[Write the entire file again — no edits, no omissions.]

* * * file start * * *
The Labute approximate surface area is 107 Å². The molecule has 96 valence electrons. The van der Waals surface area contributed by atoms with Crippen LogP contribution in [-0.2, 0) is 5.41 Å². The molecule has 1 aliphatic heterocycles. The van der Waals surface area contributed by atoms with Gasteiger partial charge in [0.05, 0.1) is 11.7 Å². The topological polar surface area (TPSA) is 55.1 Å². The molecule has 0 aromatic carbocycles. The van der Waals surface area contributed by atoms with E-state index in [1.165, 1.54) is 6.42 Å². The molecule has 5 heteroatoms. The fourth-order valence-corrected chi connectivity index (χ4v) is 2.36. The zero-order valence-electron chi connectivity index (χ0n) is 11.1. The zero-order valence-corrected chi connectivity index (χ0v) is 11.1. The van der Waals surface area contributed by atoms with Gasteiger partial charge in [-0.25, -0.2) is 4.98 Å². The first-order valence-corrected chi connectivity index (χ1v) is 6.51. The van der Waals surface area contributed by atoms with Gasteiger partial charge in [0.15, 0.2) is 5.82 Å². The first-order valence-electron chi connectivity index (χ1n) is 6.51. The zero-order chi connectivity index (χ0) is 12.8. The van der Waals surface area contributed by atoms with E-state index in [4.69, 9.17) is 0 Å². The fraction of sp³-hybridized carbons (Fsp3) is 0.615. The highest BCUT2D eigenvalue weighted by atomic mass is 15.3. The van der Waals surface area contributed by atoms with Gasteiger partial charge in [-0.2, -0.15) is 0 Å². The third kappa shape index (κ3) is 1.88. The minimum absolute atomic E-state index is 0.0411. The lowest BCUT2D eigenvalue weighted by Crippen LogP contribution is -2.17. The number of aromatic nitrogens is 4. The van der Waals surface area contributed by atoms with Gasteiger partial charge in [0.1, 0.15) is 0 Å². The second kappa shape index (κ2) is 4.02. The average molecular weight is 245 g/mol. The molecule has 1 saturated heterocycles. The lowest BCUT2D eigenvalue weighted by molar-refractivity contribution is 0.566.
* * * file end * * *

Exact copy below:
The Labute approximate surface area is 107 Å². The molecule has 96 valence electrons. The van der Waals surface area contributed by atoms with Crippen LogP contribution in [-0.2, 0) is 5.41 Å². The molecule has 1 aliphatic heterocycles. The van der Waals surface area contributed by atoms with Gasteiger partial charge in [0.05, 0.1) is 11.7 Å². The topological polar surface area (TPSA) is 55.1 Å². The molecule has 0 aromatic carbocycles. The van der Waals surface area contributed by atoms with E-state index in [1.165, 1.54) is 6.42 Å². The molecule has 5 heteroatoms. The fourth-order valence-corrected chi connectivity index (χ4v) is 2.36. The zero-order valence-electron chi connectivity index (χ0n) is 11.1. The zero-order valence-corrected chi connectivity index (χ0v) is 11.1. The van der Waals surface area contributed by atoms with Gasteiger partial charge in [-0.25, -0.2) is 4.98 Å². The first-order valence-corrected chi connectivity index (χ1v) is 6.51. The van der Waals surface area contributed by atoms with Gasteiger partial charge in [0.15, 0.2) is 5.82 Å². The first-order valence-electron chi connectivity index (χ1n) is 6.51. The zero-order chi connectivity index (χ0) is 12.8. The van der Waals surface area contributed by atoms with E-state index in [4.69, 9.17) is 0 Å². The fraction of sp³-hybridized carbons (Fsp3) is 0.615. The highest BCUT2D eigenvalue weighted by atomic mass is 15.3. The van der Waals surface area contributed by atoms with Gasteiger partial charge in [-0.2, -0.15) is 0 Å². The third kappa shape index (κ3) is 1.88. The minimum absolute atomic E-state index is 0.0411. The lowest BCUT2D eigenvalue weighted by Crippen LogP contribution is -2.17. The number of aromatic nitrogens is 4. The van der Waals surface area contributed by atoms with Gasteiger partial charge in [0.1, 0.15) is 0 Å². The second kappa shape index (κ2) is 4.02. The average molecular weight is 245 g/mol. The molecule has 1 saturated heterocycles. The lowest BCUT2D eigenvalue weighted by molar-refractivity contribution is 0.566.